http://enterprisesecurityinjava.blogspot.co.uk/2016/04/slides-from-running-spark-in-production.html

Explorer

Hi Benjamin, thanks for replying.

I'm confused as to what you said about 16*2-3 being a good value for executors. From what I know, executor-cores should be set to be at most the number of cores in a single node (so executor-cores < 16 here). Or do you mean setting the executor-cores value to be 2-3?

The number of cores are the number of tasks "slots" in the executor. This is the reference to "you want 2-3x of physical cores". You want to make sure that at the same time spark runs more tasks than cores of the cpu ( there is hyper threading and some overhead). So assuming you have 15000 tasks and 100 executor cores in total spark will run them in 150 "waves". Think of it like a yarn in yarn.

Now you also have vcores in yarn and the executor cores are translated into vcore requests but normally they are not switched on and purely ornamental. I.e. Yarn only uses memory for assignment )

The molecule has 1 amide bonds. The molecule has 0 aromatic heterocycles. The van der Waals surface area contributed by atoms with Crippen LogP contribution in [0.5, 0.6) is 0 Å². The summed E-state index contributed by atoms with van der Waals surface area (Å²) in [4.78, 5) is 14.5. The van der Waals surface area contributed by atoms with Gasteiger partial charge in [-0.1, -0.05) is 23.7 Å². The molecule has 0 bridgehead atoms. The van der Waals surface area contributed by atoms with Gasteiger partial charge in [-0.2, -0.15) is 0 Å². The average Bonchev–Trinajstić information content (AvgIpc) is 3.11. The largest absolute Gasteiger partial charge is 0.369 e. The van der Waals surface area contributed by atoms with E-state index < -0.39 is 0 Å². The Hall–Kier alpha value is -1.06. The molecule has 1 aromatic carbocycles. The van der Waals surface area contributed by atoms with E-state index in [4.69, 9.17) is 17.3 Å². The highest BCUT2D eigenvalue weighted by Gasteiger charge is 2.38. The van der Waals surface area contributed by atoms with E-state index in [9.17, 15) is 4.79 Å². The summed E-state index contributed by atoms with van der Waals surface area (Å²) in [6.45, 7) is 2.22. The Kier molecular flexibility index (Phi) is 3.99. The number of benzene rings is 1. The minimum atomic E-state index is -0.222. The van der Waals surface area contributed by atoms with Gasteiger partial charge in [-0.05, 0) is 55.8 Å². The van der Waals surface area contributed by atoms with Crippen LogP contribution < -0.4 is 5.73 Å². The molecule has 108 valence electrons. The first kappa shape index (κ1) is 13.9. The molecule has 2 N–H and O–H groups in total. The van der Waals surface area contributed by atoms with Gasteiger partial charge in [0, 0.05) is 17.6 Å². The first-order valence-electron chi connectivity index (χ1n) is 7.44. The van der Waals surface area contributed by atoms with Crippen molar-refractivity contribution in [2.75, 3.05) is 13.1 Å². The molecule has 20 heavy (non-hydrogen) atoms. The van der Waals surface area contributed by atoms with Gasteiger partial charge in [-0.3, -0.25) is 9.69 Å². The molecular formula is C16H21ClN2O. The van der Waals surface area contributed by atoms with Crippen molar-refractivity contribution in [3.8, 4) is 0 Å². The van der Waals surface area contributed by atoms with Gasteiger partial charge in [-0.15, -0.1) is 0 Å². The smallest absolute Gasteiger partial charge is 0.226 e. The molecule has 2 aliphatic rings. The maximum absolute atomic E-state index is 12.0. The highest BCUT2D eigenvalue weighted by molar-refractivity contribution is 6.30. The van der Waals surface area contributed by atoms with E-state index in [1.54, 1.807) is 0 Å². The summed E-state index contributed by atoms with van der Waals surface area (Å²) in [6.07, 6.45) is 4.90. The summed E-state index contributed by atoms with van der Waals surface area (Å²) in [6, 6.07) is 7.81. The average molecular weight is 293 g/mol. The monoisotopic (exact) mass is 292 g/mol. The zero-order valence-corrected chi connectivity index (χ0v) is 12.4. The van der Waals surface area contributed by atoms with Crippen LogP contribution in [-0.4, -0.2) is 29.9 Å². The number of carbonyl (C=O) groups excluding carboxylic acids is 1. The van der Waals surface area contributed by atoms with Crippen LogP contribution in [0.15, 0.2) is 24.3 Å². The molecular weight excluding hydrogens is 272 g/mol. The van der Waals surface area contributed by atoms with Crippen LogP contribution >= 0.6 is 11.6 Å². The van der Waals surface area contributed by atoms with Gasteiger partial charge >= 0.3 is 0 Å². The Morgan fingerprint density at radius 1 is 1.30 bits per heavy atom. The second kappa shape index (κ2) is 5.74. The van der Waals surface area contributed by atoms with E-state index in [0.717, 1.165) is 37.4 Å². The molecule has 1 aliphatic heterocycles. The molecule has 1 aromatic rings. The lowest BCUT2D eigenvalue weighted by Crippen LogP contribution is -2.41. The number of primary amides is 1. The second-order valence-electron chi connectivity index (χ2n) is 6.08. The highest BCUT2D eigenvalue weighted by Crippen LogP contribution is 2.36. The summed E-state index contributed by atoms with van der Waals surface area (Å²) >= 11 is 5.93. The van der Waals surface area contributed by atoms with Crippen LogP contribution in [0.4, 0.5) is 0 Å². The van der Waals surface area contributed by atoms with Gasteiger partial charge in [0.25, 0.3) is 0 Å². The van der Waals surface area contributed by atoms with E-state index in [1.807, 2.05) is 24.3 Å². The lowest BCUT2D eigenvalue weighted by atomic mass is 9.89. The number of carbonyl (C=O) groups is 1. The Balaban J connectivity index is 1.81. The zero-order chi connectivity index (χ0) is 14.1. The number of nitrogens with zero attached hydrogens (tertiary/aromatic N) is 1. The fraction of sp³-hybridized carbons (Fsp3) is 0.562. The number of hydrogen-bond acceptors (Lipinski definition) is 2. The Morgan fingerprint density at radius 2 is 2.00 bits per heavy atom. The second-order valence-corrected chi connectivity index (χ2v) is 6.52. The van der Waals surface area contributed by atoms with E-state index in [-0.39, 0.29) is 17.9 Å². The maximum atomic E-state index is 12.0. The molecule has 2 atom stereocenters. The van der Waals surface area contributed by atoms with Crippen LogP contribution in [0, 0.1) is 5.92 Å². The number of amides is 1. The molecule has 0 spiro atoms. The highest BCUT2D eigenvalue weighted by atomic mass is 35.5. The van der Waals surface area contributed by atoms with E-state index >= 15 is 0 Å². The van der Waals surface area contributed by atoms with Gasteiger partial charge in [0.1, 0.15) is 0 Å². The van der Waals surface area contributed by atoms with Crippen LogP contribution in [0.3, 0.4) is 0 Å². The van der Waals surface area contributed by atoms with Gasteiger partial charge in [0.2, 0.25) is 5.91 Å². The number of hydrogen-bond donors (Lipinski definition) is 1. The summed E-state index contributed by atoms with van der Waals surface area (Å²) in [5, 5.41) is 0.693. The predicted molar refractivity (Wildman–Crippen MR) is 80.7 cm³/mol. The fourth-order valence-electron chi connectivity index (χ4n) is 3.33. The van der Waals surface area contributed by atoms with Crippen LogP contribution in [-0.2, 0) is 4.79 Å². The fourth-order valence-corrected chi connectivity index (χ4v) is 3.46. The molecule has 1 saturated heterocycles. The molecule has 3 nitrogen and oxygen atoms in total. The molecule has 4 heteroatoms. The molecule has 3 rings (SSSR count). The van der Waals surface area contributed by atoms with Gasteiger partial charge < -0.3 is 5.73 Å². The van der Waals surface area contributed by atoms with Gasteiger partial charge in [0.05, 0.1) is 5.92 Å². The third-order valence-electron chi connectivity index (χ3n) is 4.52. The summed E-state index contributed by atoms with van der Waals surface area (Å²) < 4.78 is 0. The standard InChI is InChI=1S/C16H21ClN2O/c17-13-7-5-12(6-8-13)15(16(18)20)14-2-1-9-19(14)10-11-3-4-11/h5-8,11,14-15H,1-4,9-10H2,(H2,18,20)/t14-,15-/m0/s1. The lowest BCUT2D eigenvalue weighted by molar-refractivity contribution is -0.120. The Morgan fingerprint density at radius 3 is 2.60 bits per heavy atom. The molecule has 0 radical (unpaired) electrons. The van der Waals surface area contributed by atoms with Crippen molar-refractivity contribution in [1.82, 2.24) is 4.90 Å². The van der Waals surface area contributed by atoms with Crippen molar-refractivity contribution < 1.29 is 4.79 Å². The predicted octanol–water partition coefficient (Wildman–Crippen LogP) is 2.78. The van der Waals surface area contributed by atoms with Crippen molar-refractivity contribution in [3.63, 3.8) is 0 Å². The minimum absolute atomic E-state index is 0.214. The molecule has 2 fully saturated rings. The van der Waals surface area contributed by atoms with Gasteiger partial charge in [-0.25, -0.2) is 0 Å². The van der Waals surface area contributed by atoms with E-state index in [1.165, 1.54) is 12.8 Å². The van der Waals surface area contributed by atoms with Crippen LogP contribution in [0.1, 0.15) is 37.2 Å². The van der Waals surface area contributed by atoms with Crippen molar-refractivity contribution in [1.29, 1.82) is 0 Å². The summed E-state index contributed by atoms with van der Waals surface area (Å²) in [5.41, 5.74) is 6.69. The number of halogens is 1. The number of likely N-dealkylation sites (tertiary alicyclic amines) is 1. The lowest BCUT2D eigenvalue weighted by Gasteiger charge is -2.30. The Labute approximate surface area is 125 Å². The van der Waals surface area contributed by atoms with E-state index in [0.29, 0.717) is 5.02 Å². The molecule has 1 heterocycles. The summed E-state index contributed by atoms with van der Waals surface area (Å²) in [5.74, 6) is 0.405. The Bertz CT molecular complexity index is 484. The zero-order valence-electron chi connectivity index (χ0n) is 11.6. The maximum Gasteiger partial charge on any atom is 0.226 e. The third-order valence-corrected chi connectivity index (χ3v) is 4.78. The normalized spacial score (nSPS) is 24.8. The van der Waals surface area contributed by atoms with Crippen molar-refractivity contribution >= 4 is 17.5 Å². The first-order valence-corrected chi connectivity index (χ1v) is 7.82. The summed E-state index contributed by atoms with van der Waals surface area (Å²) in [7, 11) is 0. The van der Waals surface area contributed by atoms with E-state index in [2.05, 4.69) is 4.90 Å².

Expert Contributor

Try setting your join to a broadcast join. By default, the Spark SQL does a broadcast join for tables less than 10mb. I think in this case, it would make a lot of sense to changing the setting "spark.sql.autoBroadCastJoinThreshold" to 250mb. This will do a map side join in terms of mapreduce, and should be much quicker than what you're experiencing.

Also, don't worry about having a large amount of tasks. Its very ok to have that many tasks. I've found that any more than 4 cores per executor, you have diminishing returns on performance (IE 4 cores = 400% throughput, 5 cores is ~430% throughput).